On settler affective geographies: Kate Cairns, Deborah McPhail, Claudyne Chevrier, Jill Bucklaschuk, ‘The Family Behind the Farm: Race and the Affective Geographies of Manitoba Pork Production’, Antipode, 2015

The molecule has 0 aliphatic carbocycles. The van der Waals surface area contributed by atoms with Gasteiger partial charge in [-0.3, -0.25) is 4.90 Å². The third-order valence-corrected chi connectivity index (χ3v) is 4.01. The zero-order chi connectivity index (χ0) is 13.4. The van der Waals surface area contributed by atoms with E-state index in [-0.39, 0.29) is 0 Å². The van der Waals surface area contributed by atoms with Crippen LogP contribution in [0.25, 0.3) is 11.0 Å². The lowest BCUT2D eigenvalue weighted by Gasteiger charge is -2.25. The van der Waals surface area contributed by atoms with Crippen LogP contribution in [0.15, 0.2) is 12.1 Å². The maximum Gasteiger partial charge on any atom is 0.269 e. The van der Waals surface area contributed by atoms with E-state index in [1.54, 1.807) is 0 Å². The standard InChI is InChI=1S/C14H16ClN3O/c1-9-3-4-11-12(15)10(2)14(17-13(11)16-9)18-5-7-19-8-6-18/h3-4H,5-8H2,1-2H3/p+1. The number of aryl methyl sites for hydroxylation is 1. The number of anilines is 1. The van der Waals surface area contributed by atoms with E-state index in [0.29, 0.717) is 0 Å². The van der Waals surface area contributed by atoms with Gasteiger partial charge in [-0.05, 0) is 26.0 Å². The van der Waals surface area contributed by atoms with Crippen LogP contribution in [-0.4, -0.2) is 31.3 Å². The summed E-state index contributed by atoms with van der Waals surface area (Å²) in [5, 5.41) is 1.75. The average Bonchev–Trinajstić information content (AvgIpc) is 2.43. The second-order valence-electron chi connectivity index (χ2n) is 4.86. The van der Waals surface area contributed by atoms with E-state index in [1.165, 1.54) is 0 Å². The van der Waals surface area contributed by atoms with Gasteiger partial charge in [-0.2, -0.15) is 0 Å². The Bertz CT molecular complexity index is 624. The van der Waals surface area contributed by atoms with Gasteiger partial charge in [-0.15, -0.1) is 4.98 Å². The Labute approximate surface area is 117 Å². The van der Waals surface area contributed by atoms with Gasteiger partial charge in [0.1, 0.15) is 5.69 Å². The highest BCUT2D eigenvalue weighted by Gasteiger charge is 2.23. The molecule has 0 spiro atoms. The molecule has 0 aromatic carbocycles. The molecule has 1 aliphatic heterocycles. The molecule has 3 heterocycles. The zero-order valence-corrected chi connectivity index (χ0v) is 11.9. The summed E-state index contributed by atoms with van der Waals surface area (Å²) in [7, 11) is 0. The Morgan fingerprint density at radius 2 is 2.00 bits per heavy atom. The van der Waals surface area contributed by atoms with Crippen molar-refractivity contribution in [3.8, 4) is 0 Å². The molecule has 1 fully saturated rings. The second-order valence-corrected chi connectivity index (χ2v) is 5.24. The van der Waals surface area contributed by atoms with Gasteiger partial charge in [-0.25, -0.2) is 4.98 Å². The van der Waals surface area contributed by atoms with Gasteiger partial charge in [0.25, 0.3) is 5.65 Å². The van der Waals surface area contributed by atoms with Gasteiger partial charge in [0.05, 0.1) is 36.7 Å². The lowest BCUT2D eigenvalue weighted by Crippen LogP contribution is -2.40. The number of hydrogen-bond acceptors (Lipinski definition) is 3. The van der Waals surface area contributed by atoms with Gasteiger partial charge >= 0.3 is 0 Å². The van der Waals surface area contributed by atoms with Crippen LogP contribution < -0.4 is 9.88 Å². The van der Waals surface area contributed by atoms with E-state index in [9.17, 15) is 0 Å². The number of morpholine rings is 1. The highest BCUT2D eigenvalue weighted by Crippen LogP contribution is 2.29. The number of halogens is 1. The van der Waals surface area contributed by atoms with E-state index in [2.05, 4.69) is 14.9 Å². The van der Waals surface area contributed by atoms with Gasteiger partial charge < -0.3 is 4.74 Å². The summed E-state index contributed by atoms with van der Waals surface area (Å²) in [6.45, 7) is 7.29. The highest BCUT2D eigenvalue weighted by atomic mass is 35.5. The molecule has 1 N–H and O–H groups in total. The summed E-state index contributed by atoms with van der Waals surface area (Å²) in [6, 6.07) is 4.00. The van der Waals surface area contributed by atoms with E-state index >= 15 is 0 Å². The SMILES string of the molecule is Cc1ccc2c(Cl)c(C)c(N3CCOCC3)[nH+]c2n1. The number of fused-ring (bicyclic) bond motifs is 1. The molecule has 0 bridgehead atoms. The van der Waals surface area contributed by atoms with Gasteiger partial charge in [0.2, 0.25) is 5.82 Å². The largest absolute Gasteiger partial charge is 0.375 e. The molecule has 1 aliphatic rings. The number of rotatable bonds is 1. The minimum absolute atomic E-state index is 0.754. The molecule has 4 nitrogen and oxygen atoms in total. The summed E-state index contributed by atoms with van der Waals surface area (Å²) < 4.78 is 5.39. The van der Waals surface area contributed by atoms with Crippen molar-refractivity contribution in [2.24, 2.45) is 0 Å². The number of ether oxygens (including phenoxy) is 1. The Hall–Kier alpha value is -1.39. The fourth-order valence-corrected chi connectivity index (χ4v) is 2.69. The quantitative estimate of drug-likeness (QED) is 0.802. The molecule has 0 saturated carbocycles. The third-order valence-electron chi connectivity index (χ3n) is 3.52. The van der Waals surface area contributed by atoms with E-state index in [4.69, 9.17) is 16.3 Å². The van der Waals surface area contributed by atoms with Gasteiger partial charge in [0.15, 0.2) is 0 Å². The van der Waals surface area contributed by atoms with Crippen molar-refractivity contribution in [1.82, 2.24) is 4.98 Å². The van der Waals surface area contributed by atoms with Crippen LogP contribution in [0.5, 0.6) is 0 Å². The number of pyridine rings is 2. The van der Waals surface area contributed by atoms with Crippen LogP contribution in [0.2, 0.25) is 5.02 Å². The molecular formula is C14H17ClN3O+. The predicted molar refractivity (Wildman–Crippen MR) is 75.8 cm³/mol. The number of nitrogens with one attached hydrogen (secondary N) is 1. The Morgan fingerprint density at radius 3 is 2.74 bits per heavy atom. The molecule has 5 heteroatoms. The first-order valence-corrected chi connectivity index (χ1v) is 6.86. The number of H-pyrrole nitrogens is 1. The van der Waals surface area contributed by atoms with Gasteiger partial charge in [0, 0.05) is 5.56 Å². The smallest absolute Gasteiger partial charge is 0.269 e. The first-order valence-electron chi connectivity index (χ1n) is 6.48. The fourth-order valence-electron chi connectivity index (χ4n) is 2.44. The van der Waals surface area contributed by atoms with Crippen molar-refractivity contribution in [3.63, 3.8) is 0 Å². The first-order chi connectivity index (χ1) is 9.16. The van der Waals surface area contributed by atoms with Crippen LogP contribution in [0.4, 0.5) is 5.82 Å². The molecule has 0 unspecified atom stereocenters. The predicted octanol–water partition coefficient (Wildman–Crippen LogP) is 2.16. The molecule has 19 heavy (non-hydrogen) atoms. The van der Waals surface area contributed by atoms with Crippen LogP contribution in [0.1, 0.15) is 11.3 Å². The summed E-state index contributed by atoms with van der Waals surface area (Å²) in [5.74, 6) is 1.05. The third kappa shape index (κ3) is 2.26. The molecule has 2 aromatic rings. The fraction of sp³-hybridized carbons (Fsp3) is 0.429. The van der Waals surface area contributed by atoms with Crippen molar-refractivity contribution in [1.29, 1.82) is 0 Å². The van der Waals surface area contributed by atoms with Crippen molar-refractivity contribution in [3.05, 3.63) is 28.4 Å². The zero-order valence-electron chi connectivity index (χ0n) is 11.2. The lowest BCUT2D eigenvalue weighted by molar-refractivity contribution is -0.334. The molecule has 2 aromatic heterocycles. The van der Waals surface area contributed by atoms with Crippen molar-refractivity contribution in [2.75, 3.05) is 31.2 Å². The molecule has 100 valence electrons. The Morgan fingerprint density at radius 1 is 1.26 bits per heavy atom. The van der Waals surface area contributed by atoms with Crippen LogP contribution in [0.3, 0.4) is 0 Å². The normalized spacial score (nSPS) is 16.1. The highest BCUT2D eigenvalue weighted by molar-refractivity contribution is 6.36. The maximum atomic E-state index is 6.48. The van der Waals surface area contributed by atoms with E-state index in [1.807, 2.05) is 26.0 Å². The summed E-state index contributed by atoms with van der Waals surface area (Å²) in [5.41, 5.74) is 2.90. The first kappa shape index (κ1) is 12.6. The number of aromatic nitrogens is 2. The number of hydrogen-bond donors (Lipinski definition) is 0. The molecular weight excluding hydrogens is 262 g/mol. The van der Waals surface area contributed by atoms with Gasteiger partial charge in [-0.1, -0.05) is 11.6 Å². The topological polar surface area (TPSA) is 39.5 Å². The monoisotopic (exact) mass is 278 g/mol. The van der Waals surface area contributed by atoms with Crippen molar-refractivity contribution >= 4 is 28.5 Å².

Abstract: As increasing toxicity of Manitoba lakes garners public concern, the environmental impacts of pork producers have come under scrutiny. In this context, the Manitoba Pork Council launched The Family Behind the Farm, a series of advertisements and testimonials featuring pork producers and their families. We examine how this campaign operates affectively to distance the family farm from industrial pork production. Building upon geographical literature theorizing the relationship between race and affect, we argue that the campaign mobilizes pride in the family farm through heteronormative and racialized affects of intimacy, tradition, and intergenerational continuity. In the process, not only is pork production made innocent, but the family farm, and rural Manitoba itself, is reproduced as a white, heteronormative space with an innocent past and secure future. By analyzing this specific case, the paper demonstrates the role of the heteronormative family in reproducing affective geographies of whiteness.
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